What lies beneath the Surface

Surface Detail is in full bloom at the Union Gallery.
Surface Detail is in full bloom at the Union Gallery.
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Fine art is a funny thing. It has no clear definition; it encompasses all kinds of media and is entirely subjective unless you have some sort of understanding of the artist’s intent. More often than not, people are scared away by this ambiguity, but fine arts students have to face it head on, creating works of art that respect tradition while forging new territory.

Queen’s fine art students Wilmar Lam, Bethany Jo Mikelait, and Laurena Nash painted still life, landscapes and portraits, respectively, for an exhibition titled Surface Detail where the artists explore traditional styles of academic painting.

Lam’s works reflect her Asian heritage through still life images; Mikelait explores texture in landscape with an eye for the Impressionist tradition; and Nash alternates between realism and abstraction in portraiture.

The painting that seemed to jump out from all the others in this exhibit was Nash’s “Head with Pirate Map.” A mess of colours and a face crudely outlined in thick black strokes of paint, the painting is one of the most exciting works in the show. The pirate map, located in the upper left corner of the painting, is indicated by a red, dashed line that leads to a red X nestled between two curving palm trees. Nevertheless, it is the man and the odd combination of colours in his face and clothing that makes the work so appealing—so interesting and exciting.

In contrast, Lam’s works, while executed well, are very controlled and static—as still life paintings tend to be—and as such they seem to fall flat when grouped with paintings so full of light and movement. This does not mean Lam’s paintings aren’t very good. In fact, her technique is superb and her use of darker tones make for some beautiful works of art.

There is, however, a trio of paintings by Lam grouped together that seem to emerge from the concept of traditional still life painting. “Apples,” “Mahjong” and “Bamboo” are hung side-by-side in the gallery and work together despite the incongruity of placing a popular Chinese tile game between images of nature.

In these works, Lam depicts a portion of the game, just as she depicts a portion of an apple tree and a bamboo forest. What’s most interesting about these paintings is that they indicate a larger scene, as if they are details of a larger work of art; however, each one is stylistically and formally strong enough to stand on its own.

Traditional formal and aesthetic values are important aspects of the paintings in Surface Detail, and the titles reflect an interest in art history traditions. Mikelait’s “Impression: Savannah” is almost a parody of Monet’s “Impression: Sunrise” of 1872. Mikelait imitates the quick brushstrokes of the impressionists in this painting that combine reds, yellows and oranges with a touch of green in a field of wild African grasses. With three African trees, an antelope in the mid-ground and purple-hued mountains in the background, the painting is a moment in time captured on canvas.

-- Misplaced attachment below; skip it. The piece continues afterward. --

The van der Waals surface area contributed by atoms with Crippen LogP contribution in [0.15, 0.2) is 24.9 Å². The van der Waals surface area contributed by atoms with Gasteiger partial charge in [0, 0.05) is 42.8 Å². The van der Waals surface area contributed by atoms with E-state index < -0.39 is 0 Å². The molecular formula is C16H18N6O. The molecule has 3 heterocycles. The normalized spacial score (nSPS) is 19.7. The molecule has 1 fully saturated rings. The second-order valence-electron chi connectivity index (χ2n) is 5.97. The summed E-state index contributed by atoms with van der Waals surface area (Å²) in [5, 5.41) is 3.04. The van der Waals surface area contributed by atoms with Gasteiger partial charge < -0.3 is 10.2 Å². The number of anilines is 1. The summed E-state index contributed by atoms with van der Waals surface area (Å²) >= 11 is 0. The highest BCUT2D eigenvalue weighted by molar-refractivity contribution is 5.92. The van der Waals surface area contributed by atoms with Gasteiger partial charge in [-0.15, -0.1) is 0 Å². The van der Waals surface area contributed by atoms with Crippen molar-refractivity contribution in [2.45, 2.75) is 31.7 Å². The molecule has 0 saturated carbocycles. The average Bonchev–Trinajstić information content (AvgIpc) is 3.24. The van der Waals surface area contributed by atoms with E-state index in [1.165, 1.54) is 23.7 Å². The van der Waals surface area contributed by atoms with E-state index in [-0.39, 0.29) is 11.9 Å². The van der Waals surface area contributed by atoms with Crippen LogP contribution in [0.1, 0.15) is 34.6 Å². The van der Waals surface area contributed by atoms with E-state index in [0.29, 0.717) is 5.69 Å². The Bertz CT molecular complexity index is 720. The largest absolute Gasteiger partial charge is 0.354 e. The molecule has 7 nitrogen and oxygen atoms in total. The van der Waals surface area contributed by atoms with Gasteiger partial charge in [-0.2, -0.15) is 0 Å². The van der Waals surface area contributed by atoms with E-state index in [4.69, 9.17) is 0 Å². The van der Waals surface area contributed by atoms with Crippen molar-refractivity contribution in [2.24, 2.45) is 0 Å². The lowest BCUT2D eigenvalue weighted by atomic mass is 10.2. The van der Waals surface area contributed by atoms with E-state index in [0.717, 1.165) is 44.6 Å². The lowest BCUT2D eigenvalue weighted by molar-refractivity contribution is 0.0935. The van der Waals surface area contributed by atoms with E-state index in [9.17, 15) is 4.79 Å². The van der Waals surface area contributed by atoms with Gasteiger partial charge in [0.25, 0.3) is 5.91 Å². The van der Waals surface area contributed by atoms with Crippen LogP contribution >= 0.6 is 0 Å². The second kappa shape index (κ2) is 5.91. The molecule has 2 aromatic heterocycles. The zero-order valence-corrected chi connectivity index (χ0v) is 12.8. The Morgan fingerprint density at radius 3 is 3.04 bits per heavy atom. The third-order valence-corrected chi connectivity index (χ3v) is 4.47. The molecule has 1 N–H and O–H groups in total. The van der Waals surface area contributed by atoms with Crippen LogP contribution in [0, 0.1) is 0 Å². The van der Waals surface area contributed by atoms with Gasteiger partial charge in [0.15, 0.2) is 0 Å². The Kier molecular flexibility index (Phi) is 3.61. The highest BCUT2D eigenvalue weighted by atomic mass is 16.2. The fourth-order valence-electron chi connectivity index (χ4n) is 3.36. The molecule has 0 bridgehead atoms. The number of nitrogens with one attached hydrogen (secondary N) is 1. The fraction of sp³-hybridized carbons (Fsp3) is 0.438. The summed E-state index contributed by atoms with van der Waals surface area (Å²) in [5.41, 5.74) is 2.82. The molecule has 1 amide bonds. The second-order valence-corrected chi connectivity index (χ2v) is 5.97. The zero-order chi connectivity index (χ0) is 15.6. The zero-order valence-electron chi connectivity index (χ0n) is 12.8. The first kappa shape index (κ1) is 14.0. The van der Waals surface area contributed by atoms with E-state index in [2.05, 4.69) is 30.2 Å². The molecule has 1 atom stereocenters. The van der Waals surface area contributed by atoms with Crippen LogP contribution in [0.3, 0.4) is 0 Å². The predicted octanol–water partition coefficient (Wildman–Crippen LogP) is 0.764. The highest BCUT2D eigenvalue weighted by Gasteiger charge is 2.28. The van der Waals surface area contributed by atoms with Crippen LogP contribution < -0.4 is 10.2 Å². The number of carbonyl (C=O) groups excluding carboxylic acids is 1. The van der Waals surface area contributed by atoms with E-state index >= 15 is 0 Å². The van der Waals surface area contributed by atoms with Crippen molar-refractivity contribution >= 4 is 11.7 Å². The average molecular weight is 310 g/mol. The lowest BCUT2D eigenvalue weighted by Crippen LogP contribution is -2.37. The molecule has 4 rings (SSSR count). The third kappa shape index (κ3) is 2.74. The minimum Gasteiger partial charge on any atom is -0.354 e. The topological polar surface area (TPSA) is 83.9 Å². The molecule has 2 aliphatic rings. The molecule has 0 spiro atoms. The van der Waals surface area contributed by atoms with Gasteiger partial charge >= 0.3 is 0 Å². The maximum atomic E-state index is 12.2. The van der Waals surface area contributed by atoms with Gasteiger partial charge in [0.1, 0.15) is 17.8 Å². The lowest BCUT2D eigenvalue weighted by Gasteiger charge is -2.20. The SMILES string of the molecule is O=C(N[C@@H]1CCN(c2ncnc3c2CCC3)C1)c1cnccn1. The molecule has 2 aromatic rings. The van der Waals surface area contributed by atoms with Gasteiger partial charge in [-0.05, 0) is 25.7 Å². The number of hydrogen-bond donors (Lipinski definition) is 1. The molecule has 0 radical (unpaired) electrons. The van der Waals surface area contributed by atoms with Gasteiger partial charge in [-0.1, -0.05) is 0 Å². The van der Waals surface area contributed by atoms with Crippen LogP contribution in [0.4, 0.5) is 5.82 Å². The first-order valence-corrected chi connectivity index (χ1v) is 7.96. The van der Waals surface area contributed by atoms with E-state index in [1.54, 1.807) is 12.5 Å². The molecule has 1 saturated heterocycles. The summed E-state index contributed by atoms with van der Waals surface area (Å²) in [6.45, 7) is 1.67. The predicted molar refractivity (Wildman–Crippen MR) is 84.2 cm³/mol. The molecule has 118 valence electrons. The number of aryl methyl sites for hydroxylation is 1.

Impressionist paintings were quickly executed so that artists could catch a moment in time—an impression—before the angle of the sun changed. They worked outdoors, usually painting on smaller canvases before returning to their studios to recreate the image on a larger canvas.

While it is possible that Mikelait was able to do this with not only “Impression: Savannah,” but also “Blue Mist,” “Morning Glow,” “Lilies” and the several scenes in “Water Passages,” there is a feeling of detachment with each of these landscapes that suggests she worked from photographs or a preconceived perception in her mind. If this is the case, she has not truly explored the impressionist style with these works. She does, however, seem to explore this issue in her still life painting “Bell Peppers,” which showcases an exploration of light and shadow with quick dabs of paint.

Following in the tradition of art history, the three artists collaborated in a work called “Just what is it that makes today’s paintings so different, so appealing?” which plays on the title of a famous British Pop Art work by Richard Hamilton titled “Just what is it that makes today’s homes so different, so appealing?” Richard Hamilton’s collage from 1956 explores the decadent Hollywood culture and the idea of appearances that dominated western culture in the ’50s. Following along the same vein, Lam, Mikelait and Nash explore the idea of the tradition of art and art history through an image that places the artists in a decadent gallery space that includes plush red carpeting, creamy yellow walls and wood-panelled ceilings with hanging gilt-framed paintings. It is simply an examination of the discourse of art history and emerging art.

While all the paintings were well executed, there was little that was truly special about any of these works. Much of what was displayed has been done before—which was, in part, the point of this exhibition—but if these artists want to emerge as professionals, they are going to have to create art that looks not only to the past, but into the future as well.

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